The ability to initialize the state of the qubits to a simple fiducial state. The nature of quantum measurement means that once you start a computation, you can’t just look at the system partway through and make sure it’s working properly. All you can do is set the system up, and run through a prescribed series of operations, then look at the end result, and see if that’s the answer you wanted.

As a result, it’s absolutely critical to be able to “initialize” the quantum computer. You typically imagine setting the bits to “00000000…” but it could be anything at all– “1101001010111…..” is perfectly fine, as long as you know exactly what state you start with, and can get exactly that state every time you start out. If your initialization process doesn’t give the same result every time, you’ll never be sure whether you actually ran the right calculation.

Long (relative) decoherence times, much longer than the gate-operation time. “Decoherence” refers to the tendency of quantum states to fall apart over time due to interactions with the environment. If you create a quantum superposition state consisting of some mixture of “0″ and “1,” and wait a while, you’ll find that it ends up in either “0″ or “1,” with some probability. You need the superposition states to do quantum computing, so this is a Bad Thing.

In order to be able to complete a computation, you need to do lots and lots of operations, each of which takes some finite time (the “gate-operation time”). The time it takes a superposition of two qubit states to fall apart (the “decoherence time”) needs to be longer than the time it takes to run all the operations for the calculation you want to do, otherwise your computer will lose its quantum nature partway through, and then you’re screwed.

A universal set of quantum gates. “Gates” is a term of art meaning “operations on one or more qubits.” A “universal set of gates” is the smallest number of possible operations that you need in order to be able to do any computation you want.

There are a couple of ways of doing this, but one example of a “universal set” of gates is a rotation operation (that takes a “0″ to a “1″ or any arbitrary superposition of “0″ and “1″) plus a “controlled-NOT” operation (that flips the state of a target bit only if a second, “control” bit is 1). If you have a way to do those two operations on your system, you can do absolutely any operation you want to do, in the same way that you can do any classical computing operation using NAND gates.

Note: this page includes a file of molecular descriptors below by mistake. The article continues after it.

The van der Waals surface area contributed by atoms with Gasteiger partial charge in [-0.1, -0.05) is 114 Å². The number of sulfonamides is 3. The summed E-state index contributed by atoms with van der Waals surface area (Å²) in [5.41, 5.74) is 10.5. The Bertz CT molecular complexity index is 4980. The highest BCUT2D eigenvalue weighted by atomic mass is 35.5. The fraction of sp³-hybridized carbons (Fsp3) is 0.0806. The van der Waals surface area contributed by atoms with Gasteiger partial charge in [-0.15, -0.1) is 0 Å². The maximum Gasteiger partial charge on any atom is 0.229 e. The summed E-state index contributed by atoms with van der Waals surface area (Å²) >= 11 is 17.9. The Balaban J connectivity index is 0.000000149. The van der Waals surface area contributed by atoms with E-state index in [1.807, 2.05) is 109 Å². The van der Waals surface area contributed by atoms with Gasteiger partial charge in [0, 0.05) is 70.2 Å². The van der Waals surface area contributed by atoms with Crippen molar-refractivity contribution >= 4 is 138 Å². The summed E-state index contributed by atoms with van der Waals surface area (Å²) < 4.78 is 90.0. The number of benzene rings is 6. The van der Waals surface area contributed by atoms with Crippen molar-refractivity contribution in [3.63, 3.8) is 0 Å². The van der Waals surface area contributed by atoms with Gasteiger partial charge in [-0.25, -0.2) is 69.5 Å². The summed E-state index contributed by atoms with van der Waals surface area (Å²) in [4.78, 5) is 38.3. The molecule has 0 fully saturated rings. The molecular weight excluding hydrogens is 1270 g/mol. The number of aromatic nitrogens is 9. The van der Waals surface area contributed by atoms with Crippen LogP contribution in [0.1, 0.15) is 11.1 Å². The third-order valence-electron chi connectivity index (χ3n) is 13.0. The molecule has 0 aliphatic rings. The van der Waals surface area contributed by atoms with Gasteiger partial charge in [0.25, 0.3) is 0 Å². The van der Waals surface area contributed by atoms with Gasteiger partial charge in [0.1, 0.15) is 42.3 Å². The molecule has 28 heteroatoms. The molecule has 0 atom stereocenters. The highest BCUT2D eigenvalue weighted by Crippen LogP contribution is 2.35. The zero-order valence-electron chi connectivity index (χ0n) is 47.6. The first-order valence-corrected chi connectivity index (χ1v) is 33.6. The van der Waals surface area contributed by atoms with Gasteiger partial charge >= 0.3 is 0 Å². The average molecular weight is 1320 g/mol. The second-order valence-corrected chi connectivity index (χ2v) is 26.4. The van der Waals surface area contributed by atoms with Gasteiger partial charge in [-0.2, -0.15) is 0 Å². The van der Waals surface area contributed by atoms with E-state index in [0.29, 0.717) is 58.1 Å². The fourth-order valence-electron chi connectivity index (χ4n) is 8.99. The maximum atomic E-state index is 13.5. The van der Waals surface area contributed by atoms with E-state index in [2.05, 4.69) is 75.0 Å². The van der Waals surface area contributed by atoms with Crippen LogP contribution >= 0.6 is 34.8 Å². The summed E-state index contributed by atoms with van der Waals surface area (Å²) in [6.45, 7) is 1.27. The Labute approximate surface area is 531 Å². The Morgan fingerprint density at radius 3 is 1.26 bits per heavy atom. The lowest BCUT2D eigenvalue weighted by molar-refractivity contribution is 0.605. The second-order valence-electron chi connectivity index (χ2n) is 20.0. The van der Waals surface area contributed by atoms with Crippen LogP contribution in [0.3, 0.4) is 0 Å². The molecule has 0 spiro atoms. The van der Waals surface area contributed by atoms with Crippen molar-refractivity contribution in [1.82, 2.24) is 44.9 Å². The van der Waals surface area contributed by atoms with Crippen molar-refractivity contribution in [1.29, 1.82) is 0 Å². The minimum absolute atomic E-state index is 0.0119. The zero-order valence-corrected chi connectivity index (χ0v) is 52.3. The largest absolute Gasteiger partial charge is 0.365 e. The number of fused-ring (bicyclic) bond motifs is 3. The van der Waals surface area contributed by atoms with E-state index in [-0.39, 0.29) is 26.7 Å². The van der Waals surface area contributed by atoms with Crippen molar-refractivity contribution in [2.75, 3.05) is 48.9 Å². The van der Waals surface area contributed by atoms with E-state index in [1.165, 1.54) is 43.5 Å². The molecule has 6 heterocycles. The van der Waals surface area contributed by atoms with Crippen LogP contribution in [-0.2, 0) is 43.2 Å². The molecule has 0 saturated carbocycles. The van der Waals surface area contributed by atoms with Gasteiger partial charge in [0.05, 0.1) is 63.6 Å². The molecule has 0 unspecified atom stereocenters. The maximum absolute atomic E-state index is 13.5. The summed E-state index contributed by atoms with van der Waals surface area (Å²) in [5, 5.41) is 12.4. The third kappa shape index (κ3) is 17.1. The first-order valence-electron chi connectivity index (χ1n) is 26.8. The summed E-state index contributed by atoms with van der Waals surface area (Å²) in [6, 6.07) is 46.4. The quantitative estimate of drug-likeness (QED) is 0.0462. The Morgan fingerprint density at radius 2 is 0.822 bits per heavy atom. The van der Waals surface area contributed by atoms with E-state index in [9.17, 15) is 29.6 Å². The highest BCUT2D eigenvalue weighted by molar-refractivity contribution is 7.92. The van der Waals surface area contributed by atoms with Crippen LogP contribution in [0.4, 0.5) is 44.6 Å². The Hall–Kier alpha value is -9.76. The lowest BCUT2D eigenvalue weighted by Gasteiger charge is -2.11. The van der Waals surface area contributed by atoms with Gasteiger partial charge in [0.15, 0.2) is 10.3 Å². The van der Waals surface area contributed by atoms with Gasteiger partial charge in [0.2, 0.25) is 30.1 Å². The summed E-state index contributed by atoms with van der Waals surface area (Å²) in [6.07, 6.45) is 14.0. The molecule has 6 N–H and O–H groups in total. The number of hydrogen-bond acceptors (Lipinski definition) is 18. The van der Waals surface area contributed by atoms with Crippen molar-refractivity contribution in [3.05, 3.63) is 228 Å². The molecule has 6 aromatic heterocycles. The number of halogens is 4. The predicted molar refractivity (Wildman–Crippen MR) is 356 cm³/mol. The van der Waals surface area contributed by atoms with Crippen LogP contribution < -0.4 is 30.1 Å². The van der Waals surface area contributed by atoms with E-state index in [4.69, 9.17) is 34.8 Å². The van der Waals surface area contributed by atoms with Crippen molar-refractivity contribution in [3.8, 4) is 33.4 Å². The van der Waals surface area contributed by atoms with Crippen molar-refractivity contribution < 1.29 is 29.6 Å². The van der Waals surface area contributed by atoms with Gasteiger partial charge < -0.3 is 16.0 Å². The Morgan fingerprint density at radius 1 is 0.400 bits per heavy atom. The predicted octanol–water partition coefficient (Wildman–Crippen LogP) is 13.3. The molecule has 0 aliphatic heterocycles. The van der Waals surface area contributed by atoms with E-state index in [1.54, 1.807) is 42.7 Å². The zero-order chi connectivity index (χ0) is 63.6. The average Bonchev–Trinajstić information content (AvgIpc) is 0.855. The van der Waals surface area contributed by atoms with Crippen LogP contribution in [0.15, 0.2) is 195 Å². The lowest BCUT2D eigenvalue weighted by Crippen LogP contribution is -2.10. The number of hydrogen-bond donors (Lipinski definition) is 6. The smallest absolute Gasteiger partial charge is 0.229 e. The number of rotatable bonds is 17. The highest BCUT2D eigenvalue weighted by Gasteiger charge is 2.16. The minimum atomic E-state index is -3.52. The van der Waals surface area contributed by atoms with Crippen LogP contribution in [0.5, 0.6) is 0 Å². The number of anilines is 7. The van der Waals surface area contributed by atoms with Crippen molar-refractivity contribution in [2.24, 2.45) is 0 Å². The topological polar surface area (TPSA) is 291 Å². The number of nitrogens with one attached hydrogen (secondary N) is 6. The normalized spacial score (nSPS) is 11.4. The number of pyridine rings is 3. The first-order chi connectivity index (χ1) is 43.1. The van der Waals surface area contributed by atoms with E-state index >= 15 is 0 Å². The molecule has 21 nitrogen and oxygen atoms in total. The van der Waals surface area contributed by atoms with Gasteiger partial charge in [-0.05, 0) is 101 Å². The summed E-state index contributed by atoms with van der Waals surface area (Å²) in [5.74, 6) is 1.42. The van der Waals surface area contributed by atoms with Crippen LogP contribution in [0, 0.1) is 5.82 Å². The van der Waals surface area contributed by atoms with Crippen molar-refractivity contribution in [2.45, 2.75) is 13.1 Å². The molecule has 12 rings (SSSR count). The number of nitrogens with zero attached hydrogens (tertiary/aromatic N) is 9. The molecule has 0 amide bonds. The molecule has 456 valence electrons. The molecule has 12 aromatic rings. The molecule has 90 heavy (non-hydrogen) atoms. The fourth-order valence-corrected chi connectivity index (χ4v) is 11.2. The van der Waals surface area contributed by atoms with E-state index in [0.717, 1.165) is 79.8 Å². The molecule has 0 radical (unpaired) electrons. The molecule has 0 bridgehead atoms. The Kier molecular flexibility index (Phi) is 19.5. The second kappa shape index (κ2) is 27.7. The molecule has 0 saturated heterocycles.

A qubit-specific measurement capability. Once you’ve done the computation, you need to read the answer out. In order to do this, you need some way of measuring the state of each and every qubit individually. A computer that doesn’t let you find out the result of the computation isn’t much good.

There are a bunch of different schemes out there for doing quantum computation, none of which have managed to meet all of these criteria yet (to the best of my knowledge). All of them have different strengths and weaknesses, and some of them have obvious paths forward toward meeting these criteria, while others really have no clear road to progress.

At present, there is still no obvious perfect system for building a quantum computer, but I’ll post some peer-reviewed blogging tomorrow talking about a particularly cool idea for a candidate system.

Comments

  1. #1 Uncle Al
    April 8, 2008

    imagine setting the bits to “00000000…” Would that be a coherent containment problem with fermions?

  2. #2 Isabel Lugo
    April 8, 2008

    Here’s a question about initialization. Let’s say that we can initialize to the correct state, say, half the time. And let’s say that the problem we’re solving is in NP, so we can test if we got the correct answer quickly. (Factoring, for example — we can test if an answer is correct by multiplication, on a classical computer.) Would this in some sense be “good enough” — since we could run the factorization, and then it’ll output the checkable right answer with probability 1/2, so on average we only have to run our computation twice to get a known right answer?